In Charlotte Perkins Gilman’s short story “The Yellow Wallpaper,” a timid housewife is prescribed a rest cure by her physician husband, involving her sequestering herself away from the rest of the world, diving into inaction. As this occurs, and she keeps herself in the bedroom of her summer vacation home, she begins to hallucinate as a result of both the abuses her husband perpetrates against her and the crippling inactivity to which she has been prescribed. Her increasing desire for freedom, as well as distrust and disappointment with her uncaring, unfeeling husband, leads her into complete madness. The protagonist of “The Yellow Wallpaper” experiences both tremendous psychotic episodes and incredible feministic tendencies and desires, exploring them both for the sake of finding her own identity apart from her husband and normal society and demonstrating the importance of activity and feminism in the female mind.
In Gilman’s own response article “Why I Wrote ‘The Yellow Wallpaper,’” she states that she “suffered from a severe and continuous nervous breakdown tending to melancholia – and beyond” (Gilman, 1913). Much like the protagonist, she was appointed to a rest cure, something that isolated her from any other sort of stimulation from friends to artistic expression. This led her to feel even worse until she managed to free herself of those notions and begin working again. “The Yellow Wallpaper” is a response to that doctor who prescribed such a toxic and maddening regimen to her, showing the damage that could have occurred had she continued on such a path. She also intended it as a treatise against faulty 19th century medicine, showing that women did not need rest cures in order to cure hysteria; the hysteria was often caused by the same type of remedy.
The sense of isolation that the protagonist feels is not unlike Faucaultian Panopticism, according to Bak (1994). Foucault came up with the idea of the Panopticon, a circular structure that would provide maximum visibility and a completely lack of privacy, as well as the ability for covert observation without the patient or student knowing about it. In this theory, Bak claims that the narrator of the piece “supports Foucault’s contention that the individual is more ill-served by the surveillance of the Panopticon than by the unhealthy or unappealing environment of the prison or mental ward he or she would have typically encountered” (1994). Unlike placing her in a mental ward, the narrator (like Gilman) was placed in a panopticon-like environment, where she was being observed and noticed, rather than simply hidden away. Over time, much of this surveillance took place merely in the protagonist’s head, through the “two bulbous eyes” and the “faceless gaze” that she regularly sees in the yellow wallpaper (Gilman, p. 214). This merely leads to her madness and paranoia, and does not help her already agitated situation.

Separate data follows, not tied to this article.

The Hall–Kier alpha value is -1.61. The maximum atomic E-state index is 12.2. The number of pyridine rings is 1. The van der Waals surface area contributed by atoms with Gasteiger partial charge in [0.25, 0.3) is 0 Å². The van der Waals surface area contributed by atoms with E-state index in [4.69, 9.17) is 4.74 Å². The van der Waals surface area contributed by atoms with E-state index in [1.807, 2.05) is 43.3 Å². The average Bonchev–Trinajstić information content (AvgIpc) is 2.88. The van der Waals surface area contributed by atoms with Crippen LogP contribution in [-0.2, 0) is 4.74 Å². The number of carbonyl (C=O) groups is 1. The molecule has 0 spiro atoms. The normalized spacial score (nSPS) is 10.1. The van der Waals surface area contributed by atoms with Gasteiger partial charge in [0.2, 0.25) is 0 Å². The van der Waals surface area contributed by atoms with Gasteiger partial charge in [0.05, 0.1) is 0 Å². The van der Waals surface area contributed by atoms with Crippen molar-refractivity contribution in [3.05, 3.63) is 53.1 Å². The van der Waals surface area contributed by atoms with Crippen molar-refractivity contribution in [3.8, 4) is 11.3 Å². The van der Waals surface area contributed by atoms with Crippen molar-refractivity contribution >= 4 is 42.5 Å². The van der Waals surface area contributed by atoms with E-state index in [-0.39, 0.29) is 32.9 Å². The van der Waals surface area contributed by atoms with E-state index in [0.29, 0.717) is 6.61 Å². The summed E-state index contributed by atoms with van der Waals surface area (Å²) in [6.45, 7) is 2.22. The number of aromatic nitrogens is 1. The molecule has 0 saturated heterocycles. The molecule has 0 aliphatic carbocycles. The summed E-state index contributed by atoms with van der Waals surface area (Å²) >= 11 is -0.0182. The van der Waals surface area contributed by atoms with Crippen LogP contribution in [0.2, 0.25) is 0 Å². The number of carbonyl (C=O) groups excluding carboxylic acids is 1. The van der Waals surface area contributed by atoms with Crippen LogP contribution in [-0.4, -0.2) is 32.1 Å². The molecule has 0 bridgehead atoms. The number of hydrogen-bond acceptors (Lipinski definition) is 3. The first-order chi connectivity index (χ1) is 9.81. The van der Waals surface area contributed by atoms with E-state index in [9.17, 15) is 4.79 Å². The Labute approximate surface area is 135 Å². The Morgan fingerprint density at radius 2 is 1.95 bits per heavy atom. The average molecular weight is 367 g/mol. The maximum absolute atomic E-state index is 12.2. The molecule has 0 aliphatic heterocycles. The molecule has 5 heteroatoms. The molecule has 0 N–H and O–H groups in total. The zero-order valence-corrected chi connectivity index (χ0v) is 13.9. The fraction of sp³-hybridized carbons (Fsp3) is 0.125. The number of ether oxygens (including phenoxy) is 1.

The primary antagonist of the main character in “The Yellow Wallpaper” is the husband himself, John. He is a doctor, and a 19th century one at that – at the time, mental illness was not very well known of or talked about, and therefore many of the remedies that were prescribed to those suffering from these maladies were anything but helpful. The concept of a ‘rest cure’ is particularly bizarre, as it implies that the outside world itself is what needs to be stopped, not the protagonist’s potential sadness (which may or may not be postpartum depression) (Parrishco, 2008).
Despite the protagonist’s protests as to the effectiveness of (or desire for) the resting cure, John persists, stating that he knows what is best for her. “Your exercise depends on your strength, my dear, and your food somewhat on your appetite; but air you can absorb all the time” (Gilman, p. 3). This is one of his many relatively crackpot and holistic theories as to how the protagonist can get better again. However, all this serves to do is bring her further away from everything that still keeps her sane, like her art and painting.
As she continues on this path, the madness and despair get worse. She starts to hallucinate that the wallpaper is watching her, and she wishes to figure it out like a puzzle. All this is evidence of the hallucinations she is experiencing, as well as her further disconnect from reality as a result of the rest cure and her inattentive husband. Feeling separated from this cruel world by terrible circumstances, the protagonist begins to form her very own narrative about what she is seeing. Part of this narrative involves increasable creative leaps, including seeing a woman in the wallpaper – one who is trapped and in need of help. This reflects the protagonist’s own desire to be saved from her own boredom and restrictions. She even laments this potential problem, only to shoot it down with her husband’s own faulty logic: “I sometimes fancy that in my condition if I had less opposition and more society and stimulus – but Jon says the very worst thing I can do is to think about my condition, and I confess it always makes me feel bad” (Gilman, p. 3).
In the end, what she hallucinates about and what ends up plaguing her most is the violation of her own rights and privileges as a person and woman. John is domineering and unkind, believing erroneously that he knows exactly what is wrong with her and how to fix it. “John is a physician and PERHAPS….that is one reason I do not get well faster” (Gilman, p. 1). Her subordinate status as the woman in the marriage forces her to follow her husband’s lead, especially when he has such a prestigious education and standing in life at the time as a doctor. Things like the rest cure were meant to also demoralize her and make her more docile – her condition merely made it easier to be manipulated. This flies in the face of many feminist ideals, and the story often provides feminism as a solution to the problems the protagonist is experiencing.